The world of DNS is complicated, and there are a lot of small details that we should think about. The DNS is a mechanism for domain resolution. The whole system involves many different DNS servers on different levels – root, TLD, domain name, subdomain. Now we will talk about the authoritative DNS server of the domain name level. Why do you need it, and what it does.
What is an autoritative DNS server?
The authoritative DNS server is the part of the DNS infrastructure that actually has the answers – the zone file with the DNS records. It can provide the true answer to DNS queries. When we are talking about authoritative DNS servers, we have no recursive cache information but the true DNS records.
The authoritative DNS server will answer the DNS queries that come from the recursive DNS servers, and the queries of the clients will be answered.
Types of autoritative DNS server
Primary authoritative DNS server (Master authoritative DNS server). Inside the primary nameserver, you have the original zone file with all the DNS records. When an administrator changes anything from the DNS records, adding new DNS records, or deleting existing DNS records, all of that happens inside the Primary authoritative DNS server.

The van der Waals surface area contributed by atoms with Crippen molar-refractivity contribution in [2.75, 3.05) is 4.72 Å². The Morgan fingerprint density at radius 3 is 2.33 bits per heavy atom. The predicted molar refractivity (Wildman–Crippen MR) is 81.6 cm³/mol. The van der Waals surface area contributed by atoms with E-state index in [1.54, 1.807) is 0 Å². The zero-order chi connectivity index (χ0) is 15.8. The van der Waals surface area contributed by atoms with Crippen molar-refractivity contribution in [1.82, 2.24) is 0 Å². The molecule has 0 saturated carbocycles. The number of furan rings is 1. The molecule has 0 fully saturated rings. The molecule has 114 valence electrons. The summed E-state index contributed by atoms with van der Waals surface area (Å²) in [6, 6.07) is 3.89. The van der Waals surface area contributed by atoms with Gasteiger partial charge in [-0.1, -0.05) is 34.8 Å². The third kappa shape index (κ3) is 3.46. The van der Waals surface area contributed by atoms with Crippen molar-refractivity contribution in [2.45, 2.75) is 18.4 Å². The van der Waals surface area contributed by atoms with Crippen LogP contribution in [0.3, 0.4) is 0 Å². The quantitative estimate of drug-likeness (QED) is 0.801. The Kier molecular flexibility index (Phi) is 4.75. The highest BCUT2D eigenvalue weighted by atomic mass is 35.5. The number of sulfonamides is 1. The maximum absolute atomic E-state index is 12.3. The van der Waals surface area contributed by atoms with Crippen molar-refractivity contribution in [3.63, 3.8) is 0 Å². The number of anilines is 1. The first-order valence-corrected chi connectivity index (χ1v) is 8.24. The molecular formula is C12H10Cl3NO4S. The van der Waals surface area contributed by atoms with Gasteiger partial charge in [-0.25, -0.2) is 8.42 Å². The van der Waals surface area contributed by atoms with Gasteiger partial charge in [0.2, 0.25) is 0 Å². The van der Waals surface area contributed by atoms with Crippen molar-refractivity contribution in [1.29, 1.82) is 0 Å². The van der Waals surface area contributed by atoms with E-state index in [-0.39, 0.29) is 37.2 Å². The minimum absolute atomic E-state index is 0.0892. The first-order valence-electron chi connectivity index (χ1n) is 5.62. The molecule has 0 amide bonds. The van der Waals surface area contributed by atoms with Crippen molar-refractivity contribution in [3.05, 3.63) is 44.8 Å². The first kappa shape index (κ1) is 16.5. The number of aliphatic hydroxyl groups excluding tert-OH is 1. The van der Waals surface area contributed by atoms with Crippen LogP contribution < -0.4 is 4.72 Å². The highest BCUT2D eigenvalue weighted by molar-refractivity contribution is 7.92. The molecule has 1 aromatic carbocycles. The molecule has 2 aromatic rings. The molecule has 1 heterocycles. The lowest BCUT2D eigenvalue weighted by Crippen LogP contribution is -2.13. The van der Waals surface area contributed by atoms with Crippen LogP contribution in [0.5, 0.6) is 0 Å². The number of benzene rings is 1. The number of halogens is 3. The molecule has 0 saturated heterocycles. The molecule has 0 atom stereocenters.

So, the Primary authoritative DNS server is the way to manage your domain name and all the DNS records for it.
The Primary has different ways to share the updates that happen inside its zone file. It can notify the Secondary Authoritative DNS server with NOTIFY, and they can ask for the changes. The other option is to push a zone transfer to all the secondary.
The primary authoritative DNS server is responsible for sharing the DNS records with the Secondary DNS servers.
Secondary authoritative DNS server (Slave authoritative DNS server). The Secondary DNS is a copy of the Primary authoritative DNS server. It is used to provide a backup and to spread the traffic load. That way, there are more nameservers that can answer the DNS queries. You can’t edit the DNS records inside a Secondary DNS server, but you will have more points of presence that can answer to recursive DNS servers.
How to check our authoritative DNS servers?
The easiest way to check the authoritative DNS servers is by using the nslookup command that is available on Windows, macOS, and Linux.
What we need to do is to perform a DNS lookup for the NS DNS records that show all the nameservers for the domain.
To do it, open the Command Prompt on Windows or Terminal on macOS and Linux. Then type the following nslookup command:
nslookup -type=ns example.com
You will see a list of nameservers for the domain and their IP addresses. You can change the “example.com” with the domain name you are more interested in checking.
You can also check each of the nameservers individually to see if they respond correctly and see the time for response.
Now you know one more piece of the DNS. What is important to learn from this article is that the Authoritative DNS server is the one that has the DNS records and answers the DNS queries that are coming from the recursive DNS servers.